Regardless of the festival grounds’ somewhat lackluster revenues, there are still some who are optimistic about its future.

Joe Moody, who serves on the board of directors for the Maggie Valley Chamber of Commerce, said the festival grounds is a great venue even if it isn’t a moneymaking venture. Moody said the grounds is successful in supporting local businesses.

In his opinion, a full-time festival director would be valuable for the entire county and could be pursued as a joint effort.

“It should be rolled together,” Moody said. “[The director] needs to be able to sell the whole county, not just Maggie Valley.

What’s in a name? Tourism web site succumbs to proper spelling

The Haywood Tourism Development Authority announced some good news last week for all those miffed by the incorrect spelling of “Smoky” on its official Web site’s address.

The TDA has put up $14 to buy a new URL, www.visitncsmokies.com, to eventually replace the old address, www.smokeymountains.net. Jay Sokolow, who helps market the TDA, said the new URL is advantageous for multiple reasons.

“It’ll be much more recognizable, memorable,” Sokolow said.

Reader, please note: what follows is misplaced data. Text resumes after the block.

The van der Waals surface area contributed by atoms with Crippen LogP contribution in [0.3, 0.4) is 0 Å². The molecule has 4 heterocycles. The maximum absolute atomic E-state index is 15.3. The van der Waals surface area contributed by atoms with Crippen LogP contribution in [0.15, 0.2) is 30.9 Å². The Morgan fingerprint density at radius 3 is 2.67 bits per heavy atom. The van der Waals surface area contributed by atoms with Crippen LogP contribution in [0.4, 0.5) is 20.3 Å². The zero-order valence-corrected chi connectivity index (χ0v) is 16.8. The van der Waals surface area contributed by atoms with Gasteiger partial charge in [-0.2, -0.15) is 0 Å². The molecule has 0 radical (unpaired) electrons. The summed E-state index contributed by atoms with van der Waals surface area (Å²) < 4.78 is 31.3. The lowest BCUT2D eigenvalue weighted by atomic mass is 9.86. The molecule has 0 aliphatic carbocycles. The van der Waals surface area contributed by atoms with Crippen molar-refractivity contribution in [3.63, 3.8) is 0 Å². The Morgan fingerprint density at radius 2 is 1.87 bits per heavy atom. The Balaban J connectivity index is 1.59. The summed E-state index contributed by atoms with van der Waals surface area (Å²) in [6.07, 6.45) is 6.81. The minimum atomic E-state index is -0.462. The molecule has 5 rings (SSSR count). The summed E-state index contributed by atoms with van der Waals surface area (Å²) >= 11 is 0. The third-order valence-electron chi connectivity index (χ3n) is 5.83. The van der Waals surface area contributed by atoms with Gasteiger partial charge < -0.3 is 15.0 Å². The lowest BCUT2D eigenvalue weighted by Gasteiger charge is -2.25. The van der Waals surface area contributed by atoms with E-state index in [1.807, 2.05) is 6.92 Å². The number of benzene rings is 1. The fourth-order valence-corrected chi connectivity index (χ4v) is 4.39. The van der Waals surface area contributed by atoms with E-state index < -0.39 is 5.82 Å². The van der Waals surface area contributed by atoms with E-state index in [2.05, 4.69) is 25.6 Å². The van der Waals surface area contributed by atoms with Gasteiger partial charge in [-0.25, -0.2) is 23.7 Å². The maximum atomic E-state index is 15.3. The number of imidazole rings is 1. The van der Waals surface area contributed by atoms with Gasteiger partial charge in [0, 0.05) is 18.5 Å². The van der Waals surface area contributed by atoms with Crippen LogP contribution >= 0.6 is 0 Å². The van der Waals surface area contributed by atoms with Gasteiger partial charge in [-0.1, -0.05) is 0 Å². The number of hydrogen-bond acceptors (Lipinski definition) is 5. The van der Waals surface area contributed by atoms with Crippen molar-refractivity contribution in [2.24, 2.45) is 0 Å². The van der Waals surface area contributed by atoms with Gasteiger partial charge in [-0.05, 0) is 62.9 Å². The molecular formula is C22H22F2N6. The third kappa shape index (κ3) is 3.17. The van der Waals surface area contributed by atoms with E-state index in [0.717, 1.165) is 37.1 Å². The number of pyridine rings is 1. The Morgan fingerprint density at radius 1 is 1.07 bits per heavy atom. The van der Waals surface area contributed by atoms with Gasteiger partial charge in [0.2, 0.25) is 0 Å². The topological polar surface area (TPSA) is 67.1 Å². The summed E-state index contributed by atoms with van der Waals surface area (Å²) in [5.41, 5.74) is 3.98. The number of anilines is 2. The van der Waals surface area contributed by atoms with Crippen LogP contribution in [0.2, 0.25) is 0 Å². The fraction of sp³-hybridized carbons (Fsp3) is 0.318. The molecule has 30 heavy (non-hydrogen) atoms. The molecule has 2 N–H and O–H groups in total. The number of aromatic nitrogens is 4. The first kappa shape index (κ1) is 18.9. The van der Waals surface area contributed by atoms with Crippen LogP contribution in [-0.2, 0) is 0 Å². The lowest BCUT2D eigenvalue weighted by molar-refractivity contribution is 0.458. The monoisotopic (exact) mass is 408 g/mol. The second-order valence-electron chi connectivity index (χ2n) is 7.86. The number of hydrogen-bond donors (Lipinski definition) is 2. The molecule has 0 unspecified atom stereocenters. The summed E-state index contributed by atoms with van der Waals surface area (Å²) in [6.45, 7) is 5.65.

For starters, there’s the use of an action word “visit.” Another improvement is the phrase “NC.”

“It really reflects and addresses a concern of the TDA that the Smokies are more heavily associated with Tennessee than North Carolina,” Sokolow said.

But the improvement that may stick out most to sticklers for correct spelling is the nixing of “Smokey” in the site address — which incorrectly boasts the letter “e”.

“They don’t want people to think we don’t know how to spell Smokies,” said Sokolow.

Having a .com ending rather than a .net is also beneficial since most of the well-known Web sites have that suffix, Sokolow said.

Until the new site is fully set up, visitors to www.visitncsmokies.com will be redirected to the existing site. The TDA will soon begin to use the new site address in its marketing materials, literature, and the visitor’s guide.

In addition to news of the new URL, Sokolow said his marketing company would try to decrease dependence on Google Adwords while optimizing SEO terms. In plain speech, that means the TDA will try to help online searchers find its site more easily with tactical placement of keywords, rather than via pay-per-click advertisements that show up at the top of Google search results for those very same words.